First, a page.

Jul 17, 2018 I Sequoyah Kennedy

Artist Who Was Dead For Seven Minutes Now Paints What He Saw After “Crossing the Threshhold”

Shiv Grewal, 60, an actor with the Royal Shakespeare Company who had just been cast as Don Pedro in the RSC's production of Much Ado About Nothing, had just returned to his London home from dinner with his wife Allison when he suffered a massive heart attack. Shiv was legally dead for seven minutes before he was resuscitated. He was put into a medically induced coma for a month to protect him from the oxygen deprivation to his brain caused by being dead for a while. After waking from the coma, Shiv says he remembers dying and what it felt like to have crossed the boundary from this world to the next. Since returning to the land of the living, Shiv has began painting what he saw during his near-death experience to help himself understand his experience and also "to capture what a person experiences when they cross the threshold of non-living and to, hopefully, convey that to others."

In an article on Shiv Grewal in the Daily Mail, where you can see some of the paintings he's produced (go have a look, they're fairly amazing), Shiv is quoted describing his experience in a way that will seem familiar if you've followed near-death cases for any amount of time:

"I knew, somehow, that I was dead. I was aware my brain was dying and crying out for help. But, at the same time, I felt things completely separate from my body. It was like I was in a void but could feel emotions and sensations. Despite knowing I was dead, I also knew that there was a chance of coming home.


I also understood that I'd be reincarnated, but I didn't want that just yet. I wanted to return to life, to the material world and to my wife. I demanded that I was coming back and I got my wish.


I felt there was a whole set of possibilities. Various lives and reincarnations that were being offered to me. But I didn't want them. I made it very clear that I wanted to return to my body, to my time, to my wife and to go on living.


I needed to be proactive. I said I was coming back. I said it as a demand not a request."

There's a couple of things in here that make me feel a little better about the whole inevitable end thing. 1.) retaining memories, emotions, and sensations, and 2.) the apparent ability to bargain with the void. Well, it's not even a bargain so much as the force of will of a man who wants to see the person he loves again.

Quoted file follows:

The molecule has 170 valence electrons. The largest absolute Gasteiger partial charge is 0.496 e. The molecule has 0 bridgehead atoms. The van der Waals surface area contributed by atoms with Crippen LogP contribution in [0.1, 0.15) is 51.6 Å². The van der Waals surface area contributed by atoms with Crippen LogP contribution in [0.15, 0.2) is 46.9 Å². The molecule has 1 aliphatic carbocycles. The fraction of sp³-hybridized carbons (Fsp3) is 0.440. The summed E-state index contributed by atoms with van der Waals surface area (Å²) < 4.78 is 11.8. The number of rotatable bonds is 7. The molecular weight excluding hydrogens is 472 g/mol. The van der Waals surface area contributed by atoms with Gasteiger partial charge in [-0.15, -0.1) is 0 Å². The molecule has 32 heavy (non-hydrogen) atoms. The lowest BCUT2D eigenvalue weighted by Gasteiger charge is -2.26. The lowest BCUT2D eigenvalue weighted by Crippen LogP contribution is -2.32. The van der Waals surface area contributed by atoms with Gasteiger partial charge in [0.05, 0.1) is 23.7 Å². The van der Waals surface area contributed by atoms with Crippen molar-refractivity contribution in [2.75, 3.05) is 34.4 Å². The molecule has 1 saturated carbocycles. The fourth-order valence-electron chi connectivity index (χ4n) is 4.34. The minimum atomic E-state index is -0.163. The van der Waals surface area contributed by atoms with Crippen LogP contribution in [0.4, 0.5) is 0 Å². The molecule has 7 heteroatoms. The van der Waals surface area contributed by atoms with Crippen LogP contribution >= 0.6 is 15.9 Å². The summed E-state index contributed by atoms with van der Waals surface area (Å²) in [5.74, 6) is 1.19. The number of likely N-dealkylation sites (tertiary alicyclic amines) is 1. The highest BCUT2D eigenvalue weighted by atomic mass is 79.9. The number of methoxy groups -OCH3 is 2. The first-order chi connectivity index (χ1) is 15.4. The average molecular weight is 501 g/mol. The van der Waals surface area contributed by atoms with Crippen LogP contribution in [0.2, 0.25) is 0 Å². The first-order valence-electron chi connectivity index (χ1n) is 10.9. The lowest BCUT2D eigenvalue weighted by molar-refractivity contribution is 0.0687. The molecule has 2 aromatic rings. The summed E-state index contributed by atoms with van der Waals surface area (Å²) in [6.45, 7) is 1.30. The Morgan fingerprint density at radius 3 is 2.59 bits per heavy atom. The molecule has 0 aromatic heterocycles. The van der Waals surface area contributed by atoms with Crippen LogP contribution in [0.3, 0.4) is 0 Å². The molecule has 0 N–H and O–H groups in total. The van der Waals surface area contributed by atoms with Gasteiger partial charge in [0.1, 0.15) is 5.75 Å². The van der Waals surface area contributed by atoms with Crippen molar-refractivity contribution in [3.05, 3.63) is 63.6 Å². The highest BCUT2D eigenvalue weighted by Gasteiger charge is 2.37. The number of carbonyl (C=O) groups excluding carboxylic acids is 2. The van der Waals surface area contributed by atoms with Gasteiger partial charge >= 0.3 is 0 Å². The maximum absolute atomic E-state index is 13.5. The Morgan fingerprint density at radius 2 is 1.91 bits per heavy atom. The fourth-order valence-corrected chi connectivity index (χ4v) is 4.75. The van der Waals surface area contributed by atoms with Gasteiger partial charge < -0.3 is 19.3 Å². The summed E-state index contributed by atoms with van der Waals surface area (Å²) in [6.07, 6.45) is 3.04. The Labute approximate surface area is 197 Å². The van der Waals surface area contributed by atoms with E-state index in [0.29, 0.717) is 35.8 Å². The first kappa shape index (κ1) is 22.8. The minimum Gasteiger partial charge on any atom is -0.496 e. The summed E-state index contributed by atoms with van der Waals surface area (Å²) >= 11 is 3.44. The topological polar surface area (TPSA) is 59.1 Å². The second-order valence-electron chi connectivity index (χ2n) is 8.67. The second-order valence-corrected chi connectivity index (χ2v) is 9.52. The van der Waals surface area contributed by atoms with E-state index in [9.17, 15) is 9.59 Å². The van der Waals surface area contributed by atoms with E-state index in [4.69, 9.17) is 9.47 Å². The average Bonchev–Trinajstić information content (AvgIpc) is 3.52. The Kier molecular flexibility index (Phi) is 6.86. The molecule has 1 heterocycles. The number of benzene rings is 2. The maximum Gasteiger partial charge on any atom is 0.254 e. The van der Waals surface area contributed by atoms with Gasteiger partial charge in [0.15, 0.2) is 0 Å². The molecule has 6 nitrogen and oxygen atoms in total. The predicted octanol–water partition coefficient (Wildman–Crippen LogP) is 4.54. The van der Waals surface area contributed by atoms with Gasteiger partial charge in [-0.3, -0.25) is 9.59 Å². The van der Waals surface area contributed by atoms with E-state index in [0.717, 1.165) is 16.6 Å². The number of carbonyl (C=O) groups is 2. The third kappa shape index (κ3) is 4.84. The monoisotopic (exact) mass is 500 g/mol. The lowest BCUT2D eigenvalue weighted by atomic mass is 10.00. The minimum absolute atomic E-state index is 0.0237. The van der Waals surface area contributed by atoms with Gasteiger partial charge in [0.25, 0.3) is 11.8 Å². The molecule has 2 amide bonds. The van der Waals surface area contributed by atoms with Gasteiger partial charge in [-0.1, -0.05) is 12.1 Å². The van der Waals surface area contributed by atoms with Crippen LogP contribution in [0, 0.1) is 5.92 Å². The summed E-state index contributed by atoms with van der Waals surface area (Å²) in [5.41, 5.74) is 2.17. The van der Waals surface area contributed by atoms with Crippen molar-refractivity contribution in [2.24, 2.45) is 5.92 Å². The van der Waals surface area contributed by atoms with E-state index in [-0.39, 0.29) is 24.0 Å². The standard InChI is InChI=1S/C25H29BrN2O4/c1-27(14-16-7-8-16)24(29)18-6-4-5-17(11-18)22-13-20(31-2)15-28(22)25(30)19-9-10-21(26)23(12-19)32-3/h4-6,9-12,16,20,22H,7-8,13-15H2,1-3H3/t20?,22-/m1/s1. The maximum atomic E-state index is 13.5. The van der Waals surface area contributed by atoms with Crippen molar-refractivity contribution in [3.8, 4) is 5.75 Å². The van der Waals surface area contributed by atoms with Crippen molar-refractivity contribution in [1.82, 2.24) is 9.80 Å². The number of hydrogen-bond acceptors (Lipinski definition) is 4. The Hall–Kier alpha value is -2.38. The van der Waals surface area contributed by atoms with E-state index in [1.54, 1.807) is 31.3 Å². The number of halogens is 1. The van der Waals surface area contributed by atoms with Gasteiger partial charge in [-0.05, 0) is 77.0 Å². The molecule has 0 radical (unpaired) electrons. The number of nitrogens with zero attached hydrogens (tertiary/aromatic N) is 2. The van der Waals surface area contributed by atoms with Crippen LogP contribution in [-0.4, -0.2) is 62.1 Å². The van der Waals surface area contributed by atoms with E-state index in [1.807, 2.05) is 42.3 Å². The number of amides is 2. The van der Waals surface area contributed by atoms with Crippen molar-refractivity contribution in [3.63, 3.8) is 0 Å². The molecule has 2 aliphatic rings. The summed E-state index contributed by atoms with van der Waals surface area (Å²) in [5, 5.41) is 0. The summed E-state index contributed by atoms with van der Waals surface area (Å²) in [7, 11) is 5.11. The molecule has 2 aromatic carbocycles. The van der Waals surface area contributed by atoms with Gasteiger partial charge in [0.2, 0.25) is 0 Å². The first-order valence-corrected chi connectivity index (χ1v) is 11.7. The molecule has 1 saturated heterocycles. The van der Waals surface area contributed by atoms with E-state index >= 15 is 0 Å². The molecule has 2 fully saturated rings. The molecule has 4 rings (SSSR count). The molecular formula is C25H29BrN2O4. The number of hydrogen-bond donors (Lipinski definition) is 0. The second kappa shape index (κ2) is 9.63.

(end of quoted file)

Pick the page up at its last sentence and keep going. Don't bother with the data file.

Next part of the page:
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Shiv mentions that he was given reincarnation options.

It's also very interesting that Shiv mentions a choice being involved in reincarnation. Could it be that we actually have agency in what happens after death? That wouldn't explain the myriad terrible situations that people are born into. Could it be a test of some sort?

Shiv Grewal also describes other qualities of his experience:

I had no body as such. I suppose it was a bit like swimming through water, you feel weightless and disconnected from the physical world.


At one point I was travelling over the moon and I could see meteorites and all of space.

Whatever "all of space" might mean, it sounds impressive and terrifying. His paintings are full of color and strange geometries. They have more than a passing resemblance to depictions of other near-death experiences as well as experiences of psychedelic drugs, most notably DMT. His depiction of the afterlife is a far cry from the endless nothingness and non-being many of us assume.

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Here's a fraction of space. What could "all of space" possibly entail?

If you're in the London area this summer, you can see Shiv's work displayed in a gallery show called Reboot at the Karma Sanctum Soho Hotel from August 15 to September 24.

Despite calling himself a scientifically-minded natural cynic, Shiv Grewal says the experience had a profound effect on him, and puts it in a way that, regardless of whether you believe Shiv saw the actual afterlife or not, is worth a attention:

I'm less fearful of death because of it, but at the same time I'm also more fearful, because I've realized how precious everything I have in life is.

I'm grateful just to be here. My drive for life has been boosted. I've always thought that kindness is essential for humans to evolve and become better, but after this experience, I now feel this very deep inside me - like a fundamental truth.

Sequoyah Kennedy

Sequoyah is a writer, music producer, and poor man's renaissance man based in Providence, Rhode Island. He spends his time researching weird history and thinking about the place where cosmic horror overlaps with disco. You can follow him on Twitter: @shkennedy33.

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